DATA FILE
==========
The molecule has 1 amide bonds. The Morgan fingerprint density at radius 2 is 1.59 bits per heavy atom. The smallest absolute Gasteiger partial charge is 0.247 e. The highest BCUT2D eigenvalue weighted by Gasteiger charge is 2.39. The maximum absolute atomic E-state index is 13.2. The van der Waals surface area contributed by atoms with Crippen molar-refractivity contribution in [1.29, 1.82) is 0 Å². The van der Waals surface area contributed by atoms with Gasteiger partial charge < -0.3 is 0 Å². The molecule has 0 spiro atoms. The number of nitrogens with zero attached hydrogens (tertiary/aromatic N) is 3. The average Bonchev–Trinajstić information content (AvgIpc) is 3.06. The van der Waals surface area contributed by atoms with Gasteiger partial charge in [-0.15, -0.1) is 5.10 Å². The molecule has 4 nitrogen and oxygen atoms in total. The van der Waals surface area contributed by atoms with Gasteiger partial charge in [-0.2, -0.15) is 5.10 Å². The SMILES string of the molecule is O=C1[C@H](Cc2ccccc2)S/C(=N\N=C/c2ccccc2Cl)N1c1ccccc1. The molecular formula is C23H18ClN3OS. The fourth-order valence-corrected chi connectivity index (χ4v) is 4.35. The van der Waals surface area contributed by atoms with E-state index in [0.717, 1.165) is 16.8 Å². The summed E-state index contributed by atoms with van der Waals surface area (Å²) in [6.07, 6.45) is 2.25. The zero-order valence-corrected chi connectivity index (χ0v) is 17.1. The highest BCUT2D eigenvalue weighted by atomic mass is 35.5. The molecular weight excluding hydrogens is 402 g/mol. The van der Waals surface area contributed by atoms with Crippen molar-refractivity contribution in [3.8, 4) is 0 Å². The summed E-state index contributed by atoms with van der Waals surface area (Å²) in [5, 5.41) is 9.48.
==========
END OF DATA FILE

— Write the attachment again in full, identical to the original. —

The molecule has 1 amide bonds. The Morgan fingerprint density at radius 2 is 1.59 bits per heavy atom. The smallest absolute Gasteiger partial charge is 0.247 e. The highest BCUT2D eigenvalue weighted by Gasteiger charge is 2.39. The maximum absolute atomic E-state index is 13.2. The van der Waals surface area contributed by atoms with Crippen molar-refractivity contribution in [1.29, 1.82) is 0 Å². The van der Waals surface area contributed by atoms with Gasteiger partial charge < -0.3 is 0 Å². The molecule has 0 spiro atoms. The number of nitrogens with zero attached hydrogens (tertiary/aromatic N) is 3. The average Bonchev–Trinajstić information content (AvgIpc) is 3.06. The van der Waals surface area contributed by atoms with Gasteiger partial charge in [-0.15, -0.1) is 5.10 Å². The molecule has 4 nitrogen and oxygen atoms in total. The van der Waals surface area contributed by atoms with Gasteiger partial charge in [-0.2, -0.15) is 5.10 Å². The SMILES string of the molecule is O=C1[C@H](Cc2ccccc2)S/C(=N\N=C/c2ccccc2Cl)N1c1ccccc1. The molecular formula is C23H18ClN3OS. The fourth-order valence-corrected chi connectivity index (χ4v) is 4.35. The van der Waals surface area contributed by atoms with E-state index in [0.717, 1.165) is 16.8 Å². The summed E-state index contributed by atoms with van der Waals surface area (Å²) in [6.07, 6.45) is 2.25. The zero-order valence-corrected chi connectivity index (χ0v) is 17.1. The highest BCUT2D eigenvalue weighted by atomic mass is 35.5. The molecular weight excluding hydrogens is 402 g/mol. The van der Waals surface area contributed by atoms with Crippen molar-refractivity contribution in [3.8, 4) is 0 Å². The summed E-state index contributed by atoms with van der Waals surface area (Å²) in [5, 5.41) is 9.48.